But what really showed how hollowed out the National Assembly has become, was the adoption of the tax law modification. Last July, a form of paying taxes which was extremely popular among small business-owners was effectively eradicated within 27 hours by a single amendment, which limited the use of this form of taxation to those who bill private individuals. Even though the change affected the work and lives of more than 300,000 people, the National Assembly adopted the proposal without any public consultation or debate, amid protests and bridge closures.

The proposal was submitted at 12 noon on 11 July and voted on at 15:14 the next day.

How the decision-making process works is illustrated by the fact that no studies or plans were published before the vote to justify the need for the change. It took 242 days for the Ministry of Finance to respond to Telex's public interest data request, (citing the state of war), and it revealed that there was no evidence of the mass fraud the government had cited as the reason for the change.

It took only twenty minutes more for an equally high-profile law to be pushed through. The proposal to abolish the mandatory membership requirement of the Hungarian Medical Chamber (MOK) and severely curtail its powers was tabled at 11:30 on 27 February and was passed by the governing majority just minutes after 3pm on 28 February.

However, not all proposals were so urgent for Fidesz-KDNP. Last July, the government submitted to Parliament the ratification of Sweden and Finland's accession to NATO, but for various reasons, the two bills were not put on the agenda in the autumn.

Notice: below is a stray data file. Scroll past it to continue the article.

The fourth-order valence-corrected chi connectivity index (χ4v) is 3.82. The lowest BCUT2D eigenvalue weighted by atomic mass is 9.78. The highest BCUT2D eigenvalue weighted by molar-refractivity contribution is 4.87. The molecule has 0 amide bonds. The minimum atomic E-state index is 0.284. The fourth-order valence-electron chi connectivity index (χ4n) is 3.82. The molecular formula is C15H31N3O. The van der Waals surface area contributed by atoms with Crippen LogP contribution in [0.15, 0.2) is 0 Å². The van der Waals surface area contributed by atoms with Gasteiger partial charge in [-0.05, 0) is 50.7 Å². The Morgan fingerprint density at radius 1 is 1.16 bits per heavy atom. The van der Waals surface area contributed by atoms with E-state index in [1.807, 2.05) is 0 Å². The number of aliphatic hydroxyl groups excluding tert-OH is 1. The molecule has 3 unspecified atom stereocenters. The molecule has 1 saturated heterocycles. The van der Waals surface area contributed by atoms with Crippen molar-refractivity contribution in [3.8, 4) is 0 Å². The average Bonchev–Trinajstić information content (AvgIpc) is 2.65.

Then, before the spring session, Fidesz faction leader Máté Kocsis said that the proposal had been the subject of a debate within the governing party's parliamentary group, despite Viktor Orbán's pleas for MPs to support it. A parliamentary delegation led by Csaba Hende then traveled to the two countries to settle the disputes, but even this only brought the approval of Finland's accession to NATO at the end of March.

The National Assembly's decision on Sweden's accession to NATO has been pending for 292 days, and according to the May session schedule, there will be no vote on the proposal for the next month.

Since 2010 it has been rare for the vote on a law or an amendment to be delayed for so long. Only five times did László Kövér wait longer with placing a proposal on the agenda than with the ratification of Sweden's accession to NATO. The record is held by an Iran-Hungary investment agreement, which the government submitted to Parliament in December 2018 but it was not voted on until December 2021.

There is no point in calling an extraordinary session, but Fidesz doesn't block obstructions either